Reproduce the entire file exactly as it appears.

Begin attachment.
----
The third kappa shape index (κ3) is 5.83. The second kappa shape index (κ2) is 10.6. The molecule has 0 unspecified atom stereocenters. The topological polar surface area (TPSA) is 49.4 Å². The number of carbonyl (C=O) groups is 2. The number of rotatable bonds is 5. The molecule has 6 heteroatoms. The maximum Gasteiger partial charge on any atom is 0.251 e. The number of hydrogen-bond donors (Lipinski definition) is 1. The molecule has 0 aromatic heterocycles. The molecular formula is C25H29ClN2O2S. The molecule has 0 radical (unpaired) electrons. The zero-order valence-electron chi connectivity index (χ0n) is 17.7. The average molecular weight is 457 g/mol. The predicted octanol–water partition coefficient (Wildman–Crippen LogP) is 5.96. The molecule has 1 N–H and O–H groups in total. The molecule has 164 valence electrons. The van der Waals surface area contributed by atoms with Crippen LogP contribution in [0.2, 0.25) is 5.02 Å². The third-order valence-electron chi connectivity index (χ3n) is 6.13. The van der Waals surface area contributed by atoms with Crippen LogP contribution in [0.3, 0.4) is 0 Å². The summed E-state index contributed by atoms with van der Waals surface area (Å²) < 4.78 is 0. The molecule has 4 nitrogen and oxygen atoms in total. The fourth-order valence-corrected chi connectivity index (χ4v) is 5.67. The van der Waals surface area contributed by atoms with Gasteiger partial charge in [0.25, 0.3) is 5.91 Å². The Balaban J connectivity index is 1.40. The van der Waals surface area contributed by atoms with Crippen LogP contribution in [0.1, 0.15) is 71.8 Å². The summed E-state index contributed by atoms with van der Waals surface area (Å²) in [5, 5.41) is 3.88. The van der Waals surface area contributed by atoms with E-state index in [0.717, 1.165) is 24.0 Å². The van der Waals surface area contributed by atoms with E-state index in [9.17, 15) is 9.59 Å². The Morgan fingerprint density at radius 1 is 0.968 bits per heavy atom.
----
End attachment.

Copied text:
The third kappa shape index (κ3) is 5.83. The second kappa shape index (κ2) is 10.6. The molecule has 0 unspecified atom stereocenters. The topological polar surface area (TPSA) is 49.4 Å². The number of carbonyl (C=O) groups is 2. The number of rotatable bonds is 5. The molecule has 6 heteroatoms. The maximum Gasteiger partial charge on any atom is 0.251 e. The number of hydrogen-bond donors (Lipinski definition) is 1. The molecule has 0 aromatic heterocycles. The molecular formula is C25H29ClN2O2S. The molecule has 0 radical (unpaired) electrons. The zero-order valence-electron chi connectivity index (χ0n) is 17.7. The average molecular weight is 457 g/mol. The predicted octanol–water partition coefficient (Wildman–Crippen LogP) is 5.96. The molecule has 1 N–H and O–H groups in total. The molecule has 164 valence electrons. The van der Waals surface area contributed by atoms with Crippen LogP contribution in [0.2, 0.25) is 5.02 Å². The third-order valence-electron chi connectivity index (χ3n) is 6.13. The van der Waals surface area contributed by atoms with Crippen LogP contribution in [0.3, 0.4) is 0 Å². The summed E-state index contributed by atoms with van der Waals surface area (Å²) < 4.78 is 0. The molecule has 4 nitrogen and oxygen atoms in total. The fourth-order valence-corrected chi connectivity index (χ4v) is 5.67. The van der Waals surface area contributed by atoms with Gasteiger partial charge in [0.25, 0.3) is 5.91 Å². The Balaban J connectivity index is 1.40. The van der Waals surface area contributed by atoms with Crippen LogP contribution in [0.1, 0.15) is 71.8 Å². The summed E-state index contributed by atoms with van der Waals surface area (Å²) in [5, 5.41) is 3.88. The van der Waals surface area contributed by atoms with E-state index in [0.717, 1.165) is 24.0 Å². The van der Waals surface area contributed by atoms with E-state index in [9.17, 15) is 9.59 Å². The Morgan fingerprint density at radius 1 is 0.968 bits per heavy atom.